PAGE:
May 21 (Bloomberg) -- Britain may lose its top-level credit rating at Standard & Poor’s for the first time as the government’s finances deteriorate amid the worst recession since World War II.
The outlook was lowered to “negative” from “stable” because of the nation’s increasing “debt burden,” S&P said in a statement today. The pound fell the most in almost a month against the dollar. Stocks and bonds slid, and the cost of insuring debt against default rose.
Britain would become the fifth western European Union nation to lose its rating because of the economic slump, following Ireland, Greece, Portugal and Spain. The U.K. plans to sell a record 220 billion pounds ($343 billion) of bonds in the fiscal year through March 2010 as the recession cuts revenue and forces the government to raise spending.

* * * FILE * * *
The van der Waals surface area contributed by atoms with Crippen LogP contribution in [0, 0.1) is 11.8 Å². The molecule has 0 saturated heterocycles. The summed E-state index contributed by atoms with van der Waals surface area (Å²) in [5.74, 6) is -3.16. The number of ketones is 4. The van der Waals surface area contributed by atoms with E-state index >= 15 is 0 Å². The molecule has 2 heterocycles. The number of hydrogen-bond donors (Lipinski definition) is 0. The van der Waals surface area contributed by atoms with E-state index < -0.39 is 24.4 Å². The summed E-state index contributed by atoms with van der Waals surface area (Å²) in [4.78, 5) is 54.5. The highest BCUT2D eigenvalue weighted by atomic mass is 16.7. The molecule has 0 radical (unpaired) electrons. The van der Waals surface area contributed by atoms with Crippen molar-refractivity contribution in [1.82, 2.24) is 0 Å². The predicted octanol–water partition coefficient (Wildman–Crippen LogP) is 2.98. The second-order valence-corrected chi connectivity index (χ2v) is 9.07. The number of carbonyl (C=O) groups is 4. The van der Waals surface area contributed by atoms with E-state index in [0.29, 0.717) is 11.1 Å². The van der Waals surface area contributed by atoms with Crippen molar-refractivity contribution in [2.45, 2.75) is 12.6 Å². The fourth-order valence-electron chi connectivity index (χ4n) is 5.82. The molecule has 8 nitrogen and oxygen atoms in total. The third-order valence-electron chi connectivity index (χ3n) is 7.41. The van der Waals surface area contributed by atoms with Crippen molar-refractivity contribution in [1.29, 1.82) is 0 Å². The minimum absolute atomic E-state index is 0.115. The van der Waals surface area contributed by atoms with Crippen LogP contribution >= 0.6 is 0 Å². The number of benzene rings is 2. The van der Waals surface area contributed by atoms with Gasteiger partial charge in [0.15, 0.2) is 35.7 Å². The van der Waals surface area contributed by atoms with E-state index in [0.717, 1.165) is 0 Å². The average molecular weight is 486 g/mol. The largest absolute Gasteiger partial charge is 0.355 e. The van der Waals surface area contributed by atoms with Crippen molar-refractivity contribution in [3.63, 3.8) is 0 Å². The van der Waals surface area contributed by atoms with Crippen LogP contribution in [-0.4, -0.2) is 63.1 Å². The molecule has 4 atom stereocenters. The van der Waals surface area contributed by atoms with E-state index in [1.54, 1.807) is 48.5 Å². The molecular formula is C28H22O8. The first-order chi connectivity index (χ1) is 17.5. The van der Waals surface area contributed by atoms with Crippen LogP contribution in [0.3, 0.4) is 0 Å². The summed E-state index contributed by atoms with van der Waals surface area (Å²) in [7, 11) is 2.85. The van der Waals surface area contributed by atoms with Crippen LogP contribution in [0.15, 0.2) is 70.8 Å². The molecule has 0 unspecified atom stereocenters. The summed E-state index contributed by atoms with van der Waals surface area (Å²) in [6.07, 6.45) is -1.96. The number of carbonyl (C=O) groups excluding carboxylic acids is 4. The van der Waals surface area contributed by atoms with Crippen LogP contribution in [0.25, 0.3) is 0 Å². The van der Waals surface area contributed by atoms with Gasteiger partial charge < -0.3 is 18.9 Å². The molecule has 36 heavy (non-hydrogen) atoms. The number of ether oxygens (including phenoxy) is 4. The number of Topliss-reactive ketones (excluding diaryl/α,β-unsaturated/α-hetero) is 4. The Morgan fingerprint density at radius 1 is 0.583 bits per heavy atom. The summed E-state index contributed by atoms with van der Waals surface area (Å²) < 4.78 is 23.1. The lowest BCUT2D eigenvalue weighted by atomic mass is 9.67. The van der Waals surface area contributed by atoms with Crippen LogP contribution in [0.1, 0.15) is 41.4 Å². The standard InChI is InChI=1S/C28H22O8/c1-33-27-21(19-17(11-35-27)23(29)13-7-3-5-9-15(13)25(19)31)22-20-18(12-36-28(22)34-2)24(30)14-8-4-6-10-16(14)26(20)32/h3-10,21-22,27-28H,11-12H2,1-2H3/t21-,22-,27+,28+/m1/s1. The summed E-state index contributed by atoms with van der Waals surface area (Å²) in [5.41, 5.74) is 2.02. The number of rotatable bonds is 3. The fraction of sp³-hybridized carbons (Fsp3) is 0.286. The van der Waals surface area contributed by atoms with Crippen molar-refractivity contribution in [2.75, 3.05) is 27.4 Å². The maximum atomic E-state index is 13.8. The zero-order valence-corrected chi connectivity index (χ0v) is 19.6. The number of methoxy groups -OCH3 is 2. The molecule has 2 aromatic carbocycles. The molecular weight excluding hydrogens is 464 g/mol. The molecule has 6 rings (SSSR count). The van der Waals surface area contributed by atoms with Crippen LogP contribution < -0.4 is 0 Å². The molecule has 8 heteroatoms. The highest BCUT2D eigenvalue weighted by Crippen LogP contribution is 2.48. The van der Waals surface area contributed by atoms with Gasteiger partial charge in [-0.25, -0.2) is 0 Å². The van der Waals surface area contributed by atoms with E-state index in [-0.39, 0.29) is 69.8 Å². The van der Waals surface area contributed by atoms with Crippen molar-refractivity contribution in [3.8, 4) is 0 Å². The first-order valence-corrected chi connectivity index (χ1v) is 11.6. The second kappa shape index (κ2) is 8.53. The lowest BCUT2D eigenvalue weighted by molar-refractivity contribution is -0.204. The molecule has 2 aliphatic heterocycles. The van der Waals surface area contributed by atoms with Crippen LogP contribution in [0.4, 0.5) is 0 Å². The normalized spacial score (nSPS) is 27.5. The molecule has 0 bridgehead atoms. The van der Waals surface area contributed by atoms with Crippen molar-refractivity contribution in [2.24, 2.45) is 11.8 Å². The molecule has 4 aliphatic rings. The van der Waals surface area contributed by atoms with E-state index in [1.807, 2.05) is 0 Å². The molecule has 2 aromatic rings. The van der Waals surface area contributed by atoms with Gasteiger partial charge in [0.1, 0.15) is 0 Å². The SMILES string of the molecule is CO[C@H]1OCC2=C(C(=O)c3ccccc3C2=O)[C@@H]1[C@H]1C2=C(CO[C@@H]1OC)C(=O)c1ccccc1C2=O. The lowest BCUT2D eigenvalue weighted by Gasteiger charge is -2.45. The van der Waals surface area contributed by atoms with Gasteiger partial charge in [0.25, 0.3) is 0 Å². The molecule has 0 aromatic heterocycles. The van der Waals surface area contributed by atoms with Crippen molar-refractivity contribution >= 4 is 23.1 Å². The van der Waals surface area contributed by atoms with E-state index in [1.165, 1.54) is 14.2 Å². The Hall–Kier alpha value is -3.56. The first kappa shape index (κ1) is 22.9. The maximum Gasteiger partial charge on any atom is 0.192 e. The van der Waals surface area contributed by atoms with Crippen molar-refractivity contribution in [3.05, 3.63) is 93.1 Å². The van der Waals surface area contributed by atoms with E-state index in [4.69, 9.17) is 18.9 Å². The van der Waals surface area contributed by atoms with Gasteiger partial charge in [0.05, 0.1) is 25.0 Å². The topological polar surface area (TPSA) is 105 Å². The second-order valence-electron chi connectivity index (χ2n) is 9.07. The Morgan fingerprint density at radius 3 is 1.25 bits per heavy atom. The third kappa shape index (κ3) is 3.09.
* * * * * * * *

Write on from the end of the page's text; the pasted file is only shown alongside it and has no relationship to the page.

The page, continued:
“We have revised the outlook on the U.K. to negative due to our view that, even assuming additional fiscal tightening, the net general government debt burden could approach 100 percent of gross domestic product and remain near that level in the medium term,” S&P analysts led by David Beers in London, said in a report today.
Thursday, May 21, 2009
Daniel Hannan was correct, UK credit rating suffers
Posted by Ben Cunningham at 8:22 AM